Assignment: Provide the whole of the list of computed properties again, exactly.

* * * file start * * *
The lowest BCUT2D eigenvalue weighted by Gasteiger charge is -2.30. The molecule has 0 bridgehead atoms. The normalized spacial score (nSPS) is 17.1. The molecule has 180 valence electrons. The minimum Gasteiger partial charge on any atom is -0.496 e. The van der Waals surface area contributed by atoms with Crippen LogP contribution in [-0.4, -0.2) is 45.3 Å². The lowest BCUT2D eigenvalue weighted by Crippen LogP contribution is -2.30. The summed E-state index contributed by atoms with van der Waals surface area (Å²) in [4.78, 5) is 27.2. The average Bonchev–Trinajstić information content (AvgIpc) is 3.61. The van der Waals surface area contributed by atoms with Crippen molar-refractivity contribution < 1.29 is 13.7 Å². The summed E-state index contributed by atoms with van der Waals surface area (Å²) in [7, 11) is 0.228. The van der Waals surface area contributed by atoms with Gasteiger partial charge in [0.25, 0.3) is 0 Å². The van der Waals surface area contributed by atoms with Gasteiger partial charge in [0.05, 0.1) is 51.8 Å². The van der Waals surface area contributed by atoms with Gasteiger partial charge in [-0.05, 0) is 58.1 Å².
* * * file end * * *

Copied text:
The lowest BCUT2D eigenvalue weighted by Gasteiger charge is -2.30. The molecule has 0 bridgehead atoms. The normalized spacial score (nSPS) is 17.1. The molecule has 180 valence electrons. The minimum Gasteiger partial charge on any atom is -0.496 e. The van der Waals surface area contributed by atoms with Crippen LogP contribution in [-0.4, -0.2) is 45.3 Å². The lowest BCUT2D eigenvalue weighted by Crippen LogP contribution is -2.30. The summed E-state index contributed by atoms with van der Waals surface area (Å²) in [4.78, 5) is 27.2. The average Bonchev–Trinajstić information content (AvgIpc) is 3.61. The van der Waals surface area contributed by atoms with Crippen molar-refractivity contribution < 1.29 is 13.7 Å². The summed E-state index contributed by atoms with van der Waals surface area (Å²) in [7, 11) is 0.228. The van der Waals surface area contributed by atoms with Gasteiger partial charge in [0.25, 0.3) is 0 Å². The van der Waals surface area contributed by atoms with Gasteiger partial charge in [0.05, 0.1) is 51.8 Å². The van der Waals surface area contributed by atoms with Gasteiger partial charge in [-0.05, 0) is 58.1 Å².